This week’s Tehillim is in memory of Hayeled Yaakov Moshe ben HaRav Avraham
I have to say what a pleasure it is to write this 18th edition of our Tehillim series, as 18 or ‘chai’ represents life. I hope The Jewish Weekly has truly breathed new life into your Shabbat experience the past 18 weeks!
This Psalm is the longest we have had so far, with 51 verses in total. In King David’s old age, when all his strength had left him, he could look back on a lifetime of terrible trials and tribulations, and sing yet another song to praise Hashem and thank him for saving him on so many occasions from various enemies, including of course King Saul.
He calls Hashem ‘his strength, his rock, his fortress, his rescuer and shield.’ He describes G-d as the ‘horn of his salvation,’ where strength is once again clearly defined by the horn.
In a world where it is harder than ever to constantly believe that Hashem will help us and guide us every single step of the way, it is immensely refreshing and indeed highly rewarding to step out of the modern high tech world and retreat back into the days of old through the comfort of Tehillim, the book that has long sat side by side with people who need it for so many reasons. We see a simple faith, permeated only by a desire to follow in the footsteps of G-d, without being blinded by technology.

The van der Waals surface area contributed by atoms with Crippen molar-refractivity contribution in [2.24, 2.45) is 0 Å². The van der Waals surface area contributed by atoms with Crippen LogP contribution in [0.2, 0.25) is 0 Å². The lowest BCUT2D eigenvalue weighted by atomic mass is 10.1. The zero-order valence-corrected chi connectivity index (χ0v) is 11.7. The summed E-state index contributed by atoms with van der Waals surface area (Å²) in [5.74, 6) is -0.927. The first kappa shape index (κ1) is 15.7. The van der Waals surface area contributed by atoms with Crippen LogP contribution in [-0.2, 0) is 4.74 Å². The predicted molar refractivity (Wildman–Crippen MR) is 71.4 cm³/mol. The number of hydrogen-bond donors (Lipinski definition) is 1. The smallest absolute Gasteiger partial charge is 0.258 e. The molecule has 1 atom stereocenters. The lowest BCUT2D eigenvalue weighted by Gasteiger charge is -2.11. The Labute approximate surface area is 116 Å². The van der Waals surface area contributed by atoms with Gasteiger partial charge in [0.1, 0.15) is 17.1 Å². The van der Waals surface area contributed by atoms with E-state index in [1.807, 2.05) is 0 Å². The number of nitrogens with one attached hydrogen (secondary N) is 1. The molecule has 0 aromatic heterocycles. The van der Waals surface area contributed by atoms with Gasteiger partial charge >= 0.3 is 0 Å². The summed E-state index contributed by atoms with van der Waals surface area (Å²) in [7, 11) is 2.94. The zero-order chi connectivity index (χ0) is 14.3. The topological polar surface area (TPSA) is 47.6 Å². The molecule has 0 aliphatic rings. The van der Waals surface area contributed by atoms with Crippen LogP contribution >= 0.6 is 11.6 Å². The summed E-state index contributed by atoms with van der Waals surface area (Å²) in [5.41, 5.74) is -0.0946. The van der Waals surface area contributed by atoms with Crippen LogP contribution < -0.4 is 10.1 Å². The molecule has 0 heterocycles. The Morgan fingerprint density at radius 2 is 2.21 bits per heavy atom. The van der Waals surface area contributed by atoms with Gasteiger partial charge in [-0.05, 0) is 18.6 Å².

King David reminds us of the peril of the grave, and uses allegory to paint a beautiful picture of the astonishing defeat of so many powerful armies and generals. Geological phenomena such as the ‘roar of the earth,’ and mountains that shook the very ‘foundations of the earth,’ describe the power and might of Hashem.
Perhaps, one lesson we should take from here is that even under great duress during one’s life, and as a nation, we should always remain strong in the knowledge that as we say in the last verse of this Psalm, and in benching, that Hashem does great ‘kindness to his anointed one and to David and his offspring forever.’
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